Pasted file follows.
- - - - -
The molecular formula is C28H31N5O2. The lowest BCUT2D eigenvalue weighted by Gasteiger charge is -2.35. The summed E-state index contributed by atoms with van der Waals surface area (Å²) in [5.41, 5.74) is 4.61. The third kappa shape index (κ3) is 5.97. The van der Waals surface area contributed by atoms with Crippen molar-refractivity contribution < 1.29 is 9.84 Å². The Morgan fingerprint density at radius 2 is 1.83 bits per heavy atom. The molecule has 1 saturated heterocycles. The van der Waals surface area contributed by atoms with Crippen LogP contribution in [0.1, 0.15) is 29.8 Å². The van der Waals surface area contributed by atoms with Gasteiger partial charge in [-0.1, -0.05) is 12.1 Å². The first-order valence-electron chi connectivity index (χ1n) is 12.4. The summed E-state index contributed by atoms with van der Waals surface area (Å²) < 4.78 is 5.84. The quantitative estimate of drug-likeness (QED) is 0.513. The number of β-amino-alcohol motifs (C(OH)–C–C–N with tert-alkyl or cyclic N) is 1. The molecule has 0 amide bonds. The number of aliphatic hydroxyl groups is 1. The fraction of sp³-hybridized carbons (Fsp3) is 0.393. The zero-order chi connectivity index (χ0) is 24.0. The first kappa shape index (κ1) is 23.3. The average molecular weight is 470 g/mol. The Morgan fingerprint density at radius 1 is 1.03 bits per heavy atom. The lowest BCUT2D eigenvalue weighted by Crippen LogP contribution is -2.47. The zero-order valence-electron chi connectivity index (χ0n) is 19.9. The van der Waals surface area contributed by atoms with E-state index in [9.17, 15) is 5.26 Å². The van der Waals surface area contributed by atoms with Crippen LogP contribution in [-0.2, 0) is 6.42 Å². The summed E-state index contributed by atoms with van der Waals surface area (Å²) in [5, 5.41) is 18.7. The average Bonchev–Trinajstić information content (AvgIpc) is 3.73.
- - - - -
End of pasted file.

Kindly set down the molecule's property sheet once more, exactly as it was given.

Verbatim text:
The molecular formula is C28H31N5O2. The lowest BCUT2D eigenvalue weighted by Gasteiger charge is -2.35. The summed E-state index contributed by atoms with van der Waals surface area (Å²) in [5.41, 5.74) is 4.61. The third kappa shape index (κ3) is 5.97. The van der Waals surface area contributed by atoms with Crippen molar-refractivity contribution < 1.29 is 9.84 Å². The Morgan fingerprint density at radius 2 is 1.83 bits per heavy atom. The molecule has 1 saturated heterocycles. The van der Waals surface area contributed by atoms with Crippen LogP contribution in [0.1, 0.15) is 29.8 Å². The van der Waals surface area contributed by atoms with Gasteiger partial charge in [-0.1, -0.05) is 12.1 Å². The first-order valence-electron chi connectivity index (χ1n) is 12.4. The summed E-state index contributed by atoms with van der Waals surface area (Å²) < 4.78 is 5.84. The quantitative estimate of drug-likeness (QED) is 0.513. The number of β-amino-alcohol motifs (C(OH)–C–C–N with tert-alkyl or cyclic N) is 1. The molecule has 0 amide bonds. The number of aliphatic hydroxyl groups is 1. The fraction of sp³-hybridized carbons (Fsp3) is 0.393. The zero-order chi connectivity index (χ0) is 24.0. The first kappa shape index (κ1) is 23.3. The average molecular weight is 470 g/mol. The Morgan fingerprint density at radius 1 is 1.03 bits per heavy atom. The lowest BCUT2D eigenvalue weighted by Crippen LogP contribution is -2.47. The zero-order valence-electron chi connectivity index (χ0n) is 19.9. The van der Waals surface area contributed by atoms with E-state index in [9.17, 15) is 5.26 Å². The van der Waals surface area contributed by atoms with Crippen LogP contribution in [-0.2, 0) is 6.42 Å². The summed E-state index contributed by atoms with van der Waals surface area (Å²) in [5, 5.41) is 18.7. The average Bonchev–Trinajstić information content (AvgIpc) is 3.73.